The team of horses was still used even though a tractor was also used. The day of the field combines had not yet come to the farm. Fields of wheat and oats were still cut with a reaper and binder, the bundles set up in the field to dry and then drawn to the barn to be thrashed. The thrashing machine that was always stored on the barn floor was hauled just outside 4 the barn to do the thrashing. All of the grain was hoisted to the second floor of the wagon house where it was warm and dry for storage. Loose hay was loaded on a wagon with a hay loader, drawn to the barn, and hoisted to the mow by ropes and hay fork. The horses were used to pull the rope that drew the hay to the peak of the barn and then convey it back over the mow until it was dumped at a desired location.

All of the buildings were filled to overflowing with those things no longer used that would sometime in the future become the stock in trade for antique dealers.

The Vogt drawing stirred many happy memories. Those of cherries and raspberries that I picked so “Min” could bake the pies I enjoyed so much. The one nice friendly black and brown dog “Buisy” and the not so friendly black and white companion “Gyps”. Could the rooster in the yard near the wagon house be the same one that often flew at me as I crossed its domain years after the drawing was made? Voorhees one day told me to dump a pail of water on the rooster. It did cool his desire to fight. There was a long lane that led much of the way to the other end of the farm nearly a half mile away. Part way there was a small dam where bullheads could sometimes be caught. You could look over to the East and see where a relative, William Garlock once lived. It was interesting to note that William made two trips to California to prospect for Gold. Some local people called him “California Bill” even up to the time of his death when my mother was 5 young. A right turn partway up the lane led to a piece of wood that enabled the family to cut some lumber and all the needed firewood for each successive generation.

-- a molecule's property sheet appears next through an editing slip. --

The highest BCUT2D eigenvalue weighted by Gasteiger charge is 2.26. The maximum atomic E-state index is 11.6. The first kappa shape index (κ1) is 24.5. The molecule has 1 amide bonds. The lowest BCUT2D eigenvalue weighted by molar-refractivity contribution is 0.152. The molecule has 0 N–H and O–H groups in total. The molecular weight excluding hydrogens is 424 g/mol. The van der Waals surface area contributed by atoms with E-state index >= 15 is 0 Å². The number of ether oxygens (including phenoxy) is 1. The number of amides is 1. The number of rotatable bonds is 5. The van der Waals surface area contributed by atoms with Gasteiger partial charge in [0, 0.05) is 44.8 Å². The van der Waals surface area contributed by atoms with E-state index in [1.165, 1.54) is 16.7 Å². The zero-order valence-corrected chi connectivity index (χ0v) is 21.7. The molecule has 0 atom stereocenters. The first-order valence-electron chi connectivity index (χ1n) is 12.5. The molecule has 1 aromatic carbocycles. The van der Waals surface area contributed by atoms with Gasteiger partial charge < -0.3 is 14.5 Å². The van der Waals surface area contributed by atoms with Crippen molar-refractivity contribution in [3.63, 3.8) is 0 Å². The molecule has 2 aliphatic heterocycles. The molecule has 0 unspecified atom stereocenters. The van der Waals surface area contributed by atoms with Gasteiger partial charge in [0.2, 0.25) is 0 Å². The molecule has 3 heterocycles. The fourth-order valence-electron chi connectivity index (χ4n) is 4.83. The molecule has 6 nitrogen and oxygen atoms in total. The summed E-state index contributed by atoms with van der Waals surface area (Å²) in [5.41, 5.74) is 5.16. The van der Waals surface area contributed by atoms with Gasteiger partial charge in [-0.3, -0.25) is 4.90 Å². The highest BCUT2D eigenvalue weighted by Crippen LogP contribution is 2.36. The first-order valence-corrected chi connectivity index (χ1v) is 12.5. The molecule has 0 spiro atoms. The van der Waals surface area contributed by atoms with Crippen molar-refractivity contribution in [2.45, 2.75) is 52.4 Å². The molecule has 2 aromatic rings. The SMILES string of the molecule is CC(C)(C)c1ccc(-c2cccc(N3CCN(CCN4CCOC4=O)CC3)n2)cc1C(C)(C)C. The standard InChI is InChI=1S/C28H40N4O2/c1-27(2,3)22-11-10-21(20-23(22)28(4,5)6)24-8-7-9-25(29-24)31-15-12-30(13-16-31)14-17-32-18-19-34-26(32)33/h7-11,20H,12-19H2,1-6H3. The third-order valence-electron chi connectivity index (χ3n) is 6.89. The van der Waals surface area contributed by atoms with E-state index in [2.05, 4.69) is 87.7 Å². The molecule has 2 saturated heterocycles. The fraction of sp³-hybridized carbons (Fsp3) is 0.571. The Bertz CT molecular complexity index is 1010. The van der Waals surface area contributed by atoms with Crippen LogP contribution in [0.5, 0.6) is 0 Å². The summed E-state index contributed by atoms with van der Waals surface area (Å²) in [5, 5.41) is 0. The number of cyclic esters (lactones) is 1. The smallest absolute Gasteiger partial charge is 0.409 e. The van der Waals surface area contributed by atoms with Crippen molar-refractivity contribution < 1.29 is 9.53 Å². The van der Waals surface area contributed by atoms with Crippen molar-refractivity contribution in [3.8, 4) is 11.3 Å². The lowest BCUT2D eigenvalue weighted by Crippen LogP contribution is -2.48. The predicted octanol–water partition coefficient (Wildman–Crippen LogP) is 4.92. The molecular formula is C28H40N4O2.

The Nathan Garlock farm remains, but not in Garlock hands. There are no cows or horses. The buildings are stripped of their interesting old contents. The acres are rented to a local farmer to produce crops. Machinery unknown to past generations till the fields and gather the harvest. However, luckily a quaint drawing still exists to depict how the farm of “Mr. and Mrs. Nathan Garlock” looked on October 8, 1894.

Willis Barshied Jr.

February 24, 2000